Opinion

The Great Debate

The looming U.S.-China rivalry over Latin America

President Barack Obama meets with Chinese President Xi Jinping (L) in California, June 7, 2013. REUTERS/Kevin Lamarque

Though the U.S. and Chinese presidents heralded a “new model” of cooperation at their weekend summit, a growing competition looks more likely. The whirlwind of activity before President Barack Obama met with President Xi Jinping in the California desert revealed that Beijing and Washington’s sights are set on a similar prize — and face differing challenges to attain it.

Their focus is Latin America and the prize is increased trade and investment opportunities in a region where economic reforms have pulled millions out of poverty and into the middle class. Latin America is rich in the commodities and energy that both China and the United States need, largely stable politically and eager to do deals.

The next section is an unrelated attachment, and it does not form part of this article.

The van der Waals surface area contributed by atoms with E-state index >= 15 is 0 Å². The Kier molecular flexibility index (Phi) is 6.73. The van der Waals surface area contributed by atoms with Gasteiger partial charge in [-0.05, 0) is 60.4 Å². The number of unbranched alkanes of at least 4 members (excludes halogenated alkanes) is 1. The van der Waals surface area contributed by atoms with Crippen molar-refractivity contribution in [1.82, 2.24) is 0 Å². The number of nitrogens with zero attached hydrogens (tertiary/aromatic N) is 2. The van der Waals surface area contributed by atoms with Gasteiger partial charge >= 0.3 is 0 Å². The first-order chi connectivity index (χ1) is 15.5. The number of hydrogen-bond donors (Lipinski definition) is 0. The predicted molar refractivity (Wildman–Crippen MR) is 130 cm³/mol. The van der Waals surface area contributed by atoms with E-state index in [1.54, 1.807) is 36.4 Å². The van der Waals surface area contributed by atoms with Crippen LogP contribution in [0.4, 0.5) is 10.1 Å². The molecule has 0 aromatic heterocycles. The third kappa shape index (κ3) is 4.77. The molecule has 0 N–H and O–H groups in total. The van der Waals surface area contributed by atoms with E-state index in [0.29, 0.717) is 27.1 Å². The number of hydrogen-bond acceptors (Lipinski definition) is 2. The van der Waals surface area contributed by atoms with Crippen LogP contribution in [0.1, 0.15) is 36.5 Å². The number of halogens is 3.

Consider the travel itinerary: Obama visited Mexico and Costa Rica last month. Vice President Joe Biden recently went to Colombia, Trinidad and Tobago and Brazil. Chile’s president paid Obama a visit last week, Peru’s leader arrived Tuesday and Brazil’s is due in October.

Meanwhile, just after Biden left Trinidad, Xi arrived, part of a tour that also took him to Costa Rica and Mexico to promote trade and cooperation.

Sit back and enjoy the Kabuki trade show

jamessaft1.jpg–James Saft is a Reuters columnist. The opinions expressed are his own.–

Financial markets have plenty to be worried about but their latest concern — a trade war between the United States and China — should not be on the list.

Aligned self interest and a knowledge on both sides of the causes of the Great Depression should limit matters to a kind of trade war Kabuki, a highly stylized piece of theatre in which the United States shakes its fist and China responds in kind but no blows land.

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